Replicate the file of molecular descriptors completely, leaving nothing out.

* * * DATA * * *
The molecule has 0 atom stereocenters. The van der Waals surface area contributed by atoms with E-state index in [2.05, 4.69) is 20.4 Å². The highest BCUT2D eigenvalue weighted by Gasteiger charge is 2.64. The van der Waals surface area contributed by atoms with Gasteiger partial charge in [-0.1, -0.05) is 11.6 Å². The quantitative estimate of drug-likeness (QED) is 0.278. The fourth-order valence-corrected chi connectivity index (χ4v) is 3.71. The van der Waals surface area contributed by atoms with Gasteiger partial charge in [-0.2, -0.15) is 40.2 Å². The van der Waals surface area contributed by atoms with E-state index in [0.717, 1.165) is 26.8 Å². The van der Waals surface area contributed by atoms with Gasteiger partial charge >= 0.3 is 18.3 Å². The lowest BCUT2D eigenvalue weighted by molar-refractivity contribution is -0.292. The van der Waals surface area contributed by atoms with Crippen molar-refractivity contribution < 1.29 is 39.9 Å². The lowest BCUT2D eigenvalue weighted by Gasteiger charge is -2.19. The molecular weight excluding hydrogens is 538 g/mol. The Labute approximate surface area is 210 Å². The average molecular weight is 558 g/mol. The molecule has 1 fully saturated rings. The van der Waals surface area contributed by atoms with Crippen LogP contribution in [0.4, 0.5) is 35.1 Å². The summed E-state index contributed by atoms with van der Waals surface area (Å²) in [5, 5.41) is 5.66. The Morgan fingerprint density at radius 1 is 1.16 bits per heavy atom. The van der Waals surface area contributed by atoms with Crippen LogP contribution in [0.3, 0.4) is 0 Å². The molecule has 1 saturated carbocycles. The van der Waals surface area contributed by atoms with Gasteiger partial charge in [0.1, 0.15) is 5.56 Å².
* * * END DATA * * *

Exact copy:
The molecule has 0 atom stereocenters. The van der Waals surface area contributed by atoms with E-state index in [2.05, 4.69) is 20.4 Å². The highest BCUT2D eigenvalue weighted by Gasteiger charge is 2.64. The van der Waals surface area contributed by atoms with Gasteiger partial charge in [-0.1, -0.05) is 11.6 Å². The quantitative estimate of drug-likeness (QED) is 0.278. The fourth-order valence-corrected chi connectivity index (χ4v) is 3.71. The van der Waals surface area contributed by atoms with Gasteiger partial charge in [-0.2, -0.15) is 40.2 Å². The van der Waals surface area contributed by atoms with E-state index in [0.717, 1.165) is 26.8 Å². The van der Waals surface area contributed by atoms with Gasteiger partial charge >= 0.3 is 18.3 Å². The lowest BCUT2D eigenvalue weighted by molar-refractivity contribution is -0.292. The van der Waals surface area contributed by atoms with Crippen molar-refractivity contribution < 1.29 is 39.9 Å². The lowest BCUT2D eigenvalue weighted by Gasteiger charge is -2.19. The molecular weight excluding hydrogens is 538 g/mol. The Labute approximate surface area is 210 Å². The average molecular weight is 558 g/mol. The molecule has 1 fully saturated rings. The van der Waals surface area contributed by atoms with Crippen LogP contribution in [0.4, 0.5) is 35.1 Å². The summed E-state index contributed by atoms with van der Waals surface area (Å²) in [5, 5.41) is 5.66. The Morgan fingerprint density at radius 1 is 1.16 bits per heavy atom. The van der Waals surface area contributed by atoms with Crippen LogP contribution in [0.3, 0.4) is 0 Å². The molecule has 1 saturated carbocycles. The van der Waals surface area contributed by atoms with Gasteiger partial charge in [0.1, 0.15) is 5.56 Å².